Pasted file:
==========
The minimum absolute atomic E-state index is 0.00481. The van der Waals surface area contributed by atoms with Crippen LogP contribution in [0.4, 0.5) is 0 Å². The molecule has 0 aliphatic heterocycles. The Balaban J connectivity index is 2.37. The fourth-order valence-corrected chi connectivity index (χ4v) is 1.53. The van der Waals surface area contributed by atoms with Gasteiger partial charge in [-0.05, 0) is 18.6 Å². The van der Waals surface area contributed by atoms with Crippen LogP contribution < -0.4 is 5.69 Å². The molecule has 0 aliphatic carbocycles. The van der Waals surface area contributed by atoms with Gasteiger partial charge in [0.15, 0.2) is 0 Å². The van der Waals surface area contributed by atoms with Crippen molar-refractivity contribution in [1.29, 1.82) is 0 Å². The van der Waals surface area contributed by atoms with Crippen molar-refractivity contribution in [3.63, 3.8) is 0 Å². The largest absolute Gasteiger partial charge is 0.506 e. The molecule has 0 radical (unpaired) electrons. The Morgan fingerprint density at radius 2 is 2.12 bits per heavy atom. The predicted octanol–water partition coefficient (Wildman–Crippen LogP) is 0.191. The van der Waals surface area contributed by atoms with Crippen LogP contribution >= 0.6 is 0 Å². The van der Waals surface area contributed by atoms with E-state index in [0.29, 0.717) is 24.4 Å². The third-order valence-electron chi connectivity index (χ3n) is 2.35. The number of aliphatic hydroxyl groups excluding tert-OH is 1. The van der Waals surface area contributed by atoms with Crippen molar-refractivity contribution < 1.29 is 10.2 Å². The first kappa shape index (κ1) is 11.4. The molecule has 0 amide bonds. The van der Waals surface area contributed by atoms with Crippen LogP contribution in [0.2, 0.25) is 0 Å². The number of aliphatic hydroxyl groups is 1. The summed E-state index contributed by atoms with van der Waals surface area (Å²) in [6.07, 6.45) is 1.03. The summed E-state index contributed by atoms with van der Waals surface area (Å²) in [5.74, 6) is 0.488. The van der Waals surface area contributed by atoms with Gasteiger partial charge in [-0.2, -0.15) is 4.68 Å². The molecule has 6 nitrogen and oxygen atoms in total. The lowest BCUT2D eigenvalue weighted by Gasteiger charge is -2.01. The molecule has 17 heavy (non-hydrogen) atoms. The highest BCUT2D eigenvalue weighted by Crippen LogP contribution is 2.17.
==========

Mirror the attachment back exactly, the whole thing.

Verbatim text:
The minimum absolute atomic E-state index is 0.00481. The van der Waals surface area contributed by atoms with Crippen LogP contribution in [0.4, 0.5) is 0 Å². The molecule has 0 aliphatic heterocycles. The Balaban J connectivity index is 2.37. The fourth-order valence-corrected chi connectivity index (χ4v) is 1.53. The van der Waals surface area contributed by atoms with Gasteiger partial charge in [-0.05, 0) is 18.6 Å². The van der Waals surface area contributed by atoms with Crippen LogP contribution < -0.4 is 5.69 Å². The molecule has 0 aliphatic carbocycles. The van der Waals surface area contributed by atoms with Gasteiger partial charge in [0.15, 0.2) is 0 Å². The van der Waals surface area contributed by atoms with Crippen molar-refractivity contribution in [1.29, 1.82) is 0 Å². The van der Waals surface area contributed by atoms with Crippen molar-refractivity contribution in [3.63, 3.8) is 0 Å². The largest absolute Gasteiger partial charge is 0.506 e. The molecule has 0 radical (unpaired) electrons. The Morgan fingerprint density at radius 2 is 2.12 bits per heavy atom. The predicted octanol–water partition coefficient (Wildman–Crippen LogP) is 0.191. The van der Waals surface area contributed by atoms with Crippen LogP contribution >= 0.6 is 0 Å². The van der Waals surface area contributed by atoms with E-state index in [0.29, 0.717) is 24.4 Å². The third-order valence-electron chi connectivity index (χ3n) is 2.35. The number of aliphatic hydroxyl groups excluding tert-OH is 1. The van der Waals surface area contributed by atoms with Crippen molar-refractivity contribution < 1.29 is 10.2 Å². The first kappa shape index (κ1) is 11.4. The molecule has 0 amide bonds. The van der Waals surface area contributed by atoms with Crippen LogP contribution in [0.2, 0.25) is 0 Å². The number of aliphatic hydroxyl groups is 1. The summed E-state index contributed by atoms with van der Waals surface area (Å²) in [6.07, 6.45) is 1.03. The summed E-state index contributed by atoms with van der Waals surface area (Å²) in [5.74, 6) is 0.488. The van der Waals surface area contributed by atoms with Gasteiger partial charge in [-0.2, -0.15) is 4.68 Å². The molecule has 6 nitrogen and oxygen atoms in total. The lowest BCUT2D eigenvalue weighted by Gasteiger charge is -2.01. The molecule has 17 heavy (non-hydrogen) atoms. The highest BCUT2D eigenvalue weighted by Crippen LogP contribution is 2.17.